Hospitals diving into the food business may find themselves in over their heads, warned Nancy Copperman, vice president of community health at Northwell Health, a hospital system based in New Hyde Park, N.Y. “Hospitals do clinical stuff really well,” she said. “We can give you a new heart, a new lung, a new liver. But we can’t give you a food pantry really well.”

Northwell consulted with experts in the industry before opening a food pantry for patients this summer. Two major companies, U.S. Foods and Baldor, donate surplus produce and canned food. Other contributors include Island Harvest, a food bank. Named the Food as Health Center, the pantry is in the basement of Northwell’s Long Island Jewish Valley Stream hospital. Northwell prefers not to call the Food as Health Center a pantry, concerned that the term might connote indigence. Staff members assemble bags holding two days of groceries and hand them out to some patients after doctor visits or when they are being discharged.

Patients are screened for “food insecurity and food-related diseases such as hypertension, congestive heart failure, diabetes, obesity, unintended weight loss,” among other ailments, Ms. Copperman said. Patients who are referred by their doctors see a dietitian once a month and are given two days’ worth of food. After a couple of months, patients who still need food assistance are referred to outside help organizations and other local pantries.

Northwell also is considering installing farm stands with local produce beside the gift shops in its hospital lobbies.

Northwell Health’s Nancy Copperman, right, discussed diet with Juanita McPhail, a patient.
Northwell Health’s Nancy Copperman, right, discussed diet with Juanita McPhail, a patient. Photo: Lee Weissman/Northwell Health

Hospitals may find that giving patients food and advice will save the institutions money, said Lisa Harris, CEO of Eskenazi Health, a public health system in Indianapolis. “Because of our role in the community, if someone needed an MRI or a procedure, we would often be paying for that.” But offering healthful fare, as Eskenazi does to some patients at a food pantry it helps run, is more cost-effective. “It is much less expensive to help people be well than to address the effects of chronic disease,” Dr. Harris said.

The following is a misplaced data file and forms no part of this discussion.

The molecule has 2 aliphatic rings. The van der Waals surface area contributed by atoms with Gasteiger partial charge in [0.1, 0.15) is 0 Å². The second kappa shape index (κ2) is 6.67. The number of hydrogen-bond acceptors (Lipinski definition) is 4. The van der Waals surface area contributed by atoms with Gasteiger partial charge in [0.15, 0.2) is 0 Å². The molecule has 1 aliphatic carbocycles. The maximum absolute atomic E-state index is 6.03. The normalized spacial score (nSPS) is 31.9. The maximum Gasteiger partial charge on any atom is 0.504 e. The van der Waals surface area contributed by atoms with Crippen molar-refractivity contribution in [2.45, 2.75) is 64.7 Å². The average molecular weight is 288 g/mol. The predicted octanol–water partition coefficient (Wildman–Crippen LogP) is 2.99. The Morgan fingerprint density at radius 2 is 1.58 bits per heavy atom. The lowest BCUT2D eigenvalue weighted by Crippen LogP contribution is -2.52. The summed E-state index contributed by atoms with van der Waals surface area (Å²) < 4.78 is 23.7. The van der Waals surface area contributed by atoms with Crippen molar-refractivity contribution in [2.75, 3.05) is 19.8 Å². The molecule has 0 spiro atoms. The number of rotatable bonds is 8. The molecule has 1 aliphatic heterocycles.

The company hosts a weekly farmers market for local growers. On the roof of its main hospital, Eskenazi, with the help of a full-time farmer, is cultivating everything from kale to berries. Last year, the farm produced 3,500 pounds of fruits and vegetables, which go to patient meals and community health centers, Dr. Harris said. Eskenazi recently opened a small grocery store near the cafeteria in its main hospital. The shop sells healthful fare and is open to the public.

In Ypsilanti, Mich., a farmer oversees the 25 acres of crops cultivated at St. Joseph Mercy Ann Arbor hospital. Some of the kale, tomatoes and other produce is donated to food pantries and some is sold at a farmers market the hospital runs on Wednesdays between 11 a.m. and 1 p.m.—the most popular interval for patient discharges. Patients who present a doctor’s “prescription” for the market can head home with $10 worth of free produce.

The farm’s benefits extend beyond patients’ plates. Flowers that the St. Joseph’s research and compliance team grow there are displayed around the hospital. Some hospital staff members find it therapeutic to tend small plots. One nurse administrator has been struggling to cultivate cotton, an effort the hospital labeled “a work in progress.”

Write to Lucette Lagnado at lucette.lagnado@wsj.com

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How to Use Hiring Bots to Your Advantage

Here’s a fact: when you’re job hunting, human beings aren’t always looking at your résumé.